Heart, banner, Mom
I am fairly certain that the only heart I’ve ever broken has been my mother’s, and I am more than fairly certain that I continue to break it on a daily basis. My mother is a born worrier, and then both my brother and I came along and gave her several legitimate things to worry about, like health problems and emergency surgeries and minor legal incidents and moving to New York. My mother is also a born MacGyver, of both the physical and tactical and emotional realm, and if you give her a crisis and and a length of string and maybe a telephone book and 30 seconds, she can take care of it in 28.
I rarely give my mother the chance to exercise this talent when it comes to me anymore, because I am a Stubborn Daughter of a Different Way of Thinking and feel like I need to Do Everything On My Own, which sounds cruel but really isn’t. My mother and I go about doing things very differently, and sometimes it’s hard for us each to witness the other’s methods. Sometimes it’s more than just hard. However, I do feel bad not letting her flex this miracle-worker muscle often, because it’s really an amazing muscle to be flexed, and I really am so fucking stubborn. So I flew home this weekend for approximately 30 hours and surprised her by hiding in a giant cardboard box on her front porch. Then we celebrated Mother’s Day by letting my mom do whatever she wanted, which surprisingly turned out to be what I wanted and needed but just didn’t know it.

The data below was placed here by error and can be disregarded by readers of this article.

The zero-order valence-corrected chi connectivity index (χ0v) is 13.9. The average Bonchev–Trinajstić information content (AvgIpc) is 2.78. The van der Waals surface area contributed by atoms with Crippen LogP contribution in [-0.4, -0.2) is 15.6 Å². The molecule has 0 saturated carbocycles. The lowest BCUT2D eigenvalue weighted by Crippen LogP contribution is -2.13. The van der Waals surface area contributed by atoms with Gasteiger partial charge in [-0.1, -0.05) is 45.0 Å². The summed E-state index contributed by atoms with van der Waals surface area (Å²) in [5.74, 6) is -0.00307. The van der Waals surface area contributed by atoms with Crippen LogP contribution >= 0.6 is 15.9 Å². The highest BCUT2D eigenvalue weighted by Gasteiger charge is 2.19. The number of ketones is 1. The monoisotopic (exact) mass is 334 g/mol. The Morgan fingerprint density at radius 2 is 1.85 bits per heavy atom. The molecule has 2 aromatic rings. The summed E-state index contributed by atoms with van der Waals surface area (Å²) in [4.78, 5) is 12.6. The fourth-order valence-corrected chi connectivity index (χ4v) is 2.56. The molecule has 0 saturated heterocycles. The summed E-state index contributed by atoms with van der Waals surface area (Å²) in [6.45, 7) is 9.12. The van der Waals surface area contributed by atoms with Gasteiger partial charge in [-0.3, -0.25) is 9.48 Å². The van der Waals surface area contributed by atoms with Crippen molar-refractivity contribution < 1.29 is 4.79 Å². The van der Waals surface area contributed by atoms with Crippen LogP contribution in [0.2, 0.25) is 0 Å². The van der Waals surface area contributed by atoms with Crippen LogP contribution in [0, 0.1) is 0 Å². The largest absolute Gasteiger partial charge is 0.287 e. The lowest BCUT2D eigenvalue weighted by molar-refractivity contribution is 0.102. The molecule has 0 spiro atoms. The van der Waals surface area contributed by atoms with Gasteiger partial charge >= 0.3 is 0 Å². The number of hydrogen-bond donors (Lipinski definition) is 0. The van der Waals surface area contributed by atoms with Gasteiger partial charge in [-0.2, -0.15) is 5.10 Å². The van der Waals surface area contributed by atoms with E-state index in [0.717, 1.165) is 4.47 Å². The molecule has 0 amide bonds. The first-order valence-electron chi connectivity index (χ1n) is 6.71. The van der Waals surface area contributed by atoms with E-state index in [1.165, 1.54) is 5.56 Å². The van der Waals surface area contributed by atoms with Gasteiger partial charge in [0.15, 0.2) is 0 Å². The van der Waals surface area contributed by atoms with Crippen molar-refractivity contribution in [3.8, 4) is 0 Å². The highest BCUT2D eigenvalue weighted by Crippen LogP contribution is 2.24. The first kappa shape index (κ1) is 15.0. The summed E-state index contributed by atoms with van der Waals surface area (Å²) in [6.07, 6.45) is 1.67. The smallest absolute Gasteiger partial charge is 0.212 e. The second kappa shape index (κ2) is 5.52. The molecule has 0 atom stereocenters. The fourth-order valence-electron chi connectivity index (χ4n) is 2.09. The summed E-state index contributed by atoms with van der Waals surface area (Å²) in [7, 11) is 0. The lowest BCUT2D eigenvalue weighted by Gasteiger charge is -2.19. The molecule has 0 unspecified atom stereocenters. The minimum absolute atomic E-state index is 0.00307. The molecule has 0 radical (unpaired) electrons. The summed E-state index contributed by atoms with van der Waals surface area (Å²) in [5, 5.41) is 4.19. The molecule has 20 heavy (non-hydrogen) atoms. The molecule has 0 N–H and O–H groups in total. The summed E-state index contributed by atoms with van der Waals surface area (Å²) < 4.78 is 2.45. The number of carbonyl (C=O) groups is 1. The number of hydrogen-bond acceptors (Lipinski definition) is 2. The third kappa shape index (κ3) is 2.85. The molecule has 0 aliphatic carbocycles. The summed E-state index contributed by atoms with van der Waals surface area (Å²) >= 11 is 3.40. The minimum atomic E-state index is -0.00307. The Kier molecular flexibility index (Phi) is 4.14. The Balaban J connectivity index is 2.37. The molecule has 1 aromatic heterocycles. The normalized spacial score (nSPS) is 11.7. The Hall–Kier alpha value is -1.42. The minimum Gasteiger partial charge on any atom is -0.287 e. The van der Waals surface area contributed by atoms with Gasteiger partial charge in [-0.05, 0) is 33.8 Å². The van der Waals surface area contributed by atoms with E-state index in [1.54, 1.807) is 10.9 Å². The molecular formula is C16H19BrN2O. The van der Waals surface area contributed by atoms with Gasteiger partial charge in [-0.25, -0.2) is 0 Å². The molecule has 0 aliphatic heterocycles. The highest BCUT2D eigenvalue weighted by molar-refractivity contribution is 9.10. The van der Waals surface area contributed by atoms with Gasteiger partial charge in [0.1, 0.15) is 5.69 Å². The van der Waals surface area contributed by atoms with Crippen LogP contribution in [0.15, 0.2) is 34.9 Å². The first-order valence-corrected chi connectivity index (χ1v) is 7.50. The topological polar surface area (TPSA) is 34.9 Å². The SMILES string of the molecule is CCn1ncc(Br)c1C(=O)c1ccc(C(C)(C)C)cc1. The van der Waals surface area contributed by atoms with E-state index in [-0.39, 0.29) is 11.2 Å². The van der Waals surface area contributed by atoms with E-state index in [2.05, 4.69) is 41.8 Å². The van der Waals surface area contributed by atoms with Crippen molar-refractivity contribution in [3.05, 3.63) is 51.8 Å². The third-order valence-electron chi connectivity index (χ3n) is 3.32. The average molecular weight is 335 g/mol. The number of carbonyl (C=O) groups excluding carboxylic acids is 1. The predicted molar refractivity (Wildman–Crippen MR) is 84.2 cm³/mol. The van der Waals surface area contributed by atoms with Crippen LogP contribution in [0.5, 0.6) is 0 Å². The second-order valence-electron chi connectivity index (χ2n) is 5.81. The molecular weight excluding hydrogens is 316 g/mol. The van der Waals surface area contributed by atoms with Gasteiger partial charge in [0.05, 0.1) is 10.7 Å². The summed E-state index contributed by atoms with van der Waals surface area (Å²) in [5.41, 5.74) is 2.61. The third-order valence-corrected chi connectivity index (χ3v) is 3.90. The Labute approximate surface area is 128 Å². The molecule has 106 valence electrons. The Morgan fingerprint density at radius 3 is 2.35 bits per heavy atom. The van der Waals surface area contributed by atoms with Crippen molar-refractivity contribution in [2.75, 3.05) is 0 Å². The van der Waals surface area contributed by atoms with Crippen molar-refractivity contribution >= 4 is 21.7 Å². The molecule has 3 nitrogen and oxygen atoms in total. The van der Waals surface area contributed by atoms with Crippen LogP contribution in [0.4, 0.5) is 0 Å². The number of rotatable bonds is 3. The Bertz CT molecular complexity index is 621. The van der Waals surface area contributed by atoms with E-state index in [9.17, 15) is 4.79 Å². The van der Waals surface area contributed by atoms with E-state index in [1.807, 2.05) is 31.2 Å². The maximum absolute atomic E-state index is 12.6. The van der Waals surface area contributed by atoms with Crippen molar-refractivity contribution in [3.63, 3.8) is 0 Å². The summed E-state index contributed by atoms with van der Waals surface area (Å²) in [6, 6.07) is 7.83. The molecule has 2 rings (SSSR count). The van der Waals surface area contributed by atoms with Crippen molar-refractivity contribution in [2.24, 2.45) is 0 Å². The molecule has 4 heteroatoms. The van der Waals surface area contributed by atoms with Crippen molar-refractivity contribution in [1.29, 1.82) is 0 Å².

We celebrated Mother’s Day by letting her play with my hair, which has been verboten since the fifth grade. We celebrated Mother’s Day by not text messaging with one hand while not driving the car too fast. We also celebrated Mother’s Day by eating breakfast and lunch and dinner on the back patio, drinking lots of margaritas, going to the used bookstore store as a family and buying old Kinks on vinyl, and falling asleep on the couch in front of One Flew Over the Cuckoo’s Nest. Before I left for the airport, we celebrated Mother’s Day by letting my mom refold and repack everything in my carry-on bag. I did not grit my teeth once, and she never stopped smiling. It was a really fantastic, relaxing weekend, and now I miss home.
Today I am continuing to celebrate Mother’s Day by not telling my mom I had popsicles for dinner, not telling my mom I made a million dumb mistakes at my lame ass temp job today, and definitely not telling my mom that I think something is possibly extremely wrong with one of my internal organs on the lower right side and I’m not going to the doctor about it.
I have to admit, though: when I got back to Brooklyn and unpacked my bag, my clothes were virtually wrinkle-free and actually smelled better than when I left, and I have no idea how to do that on my own.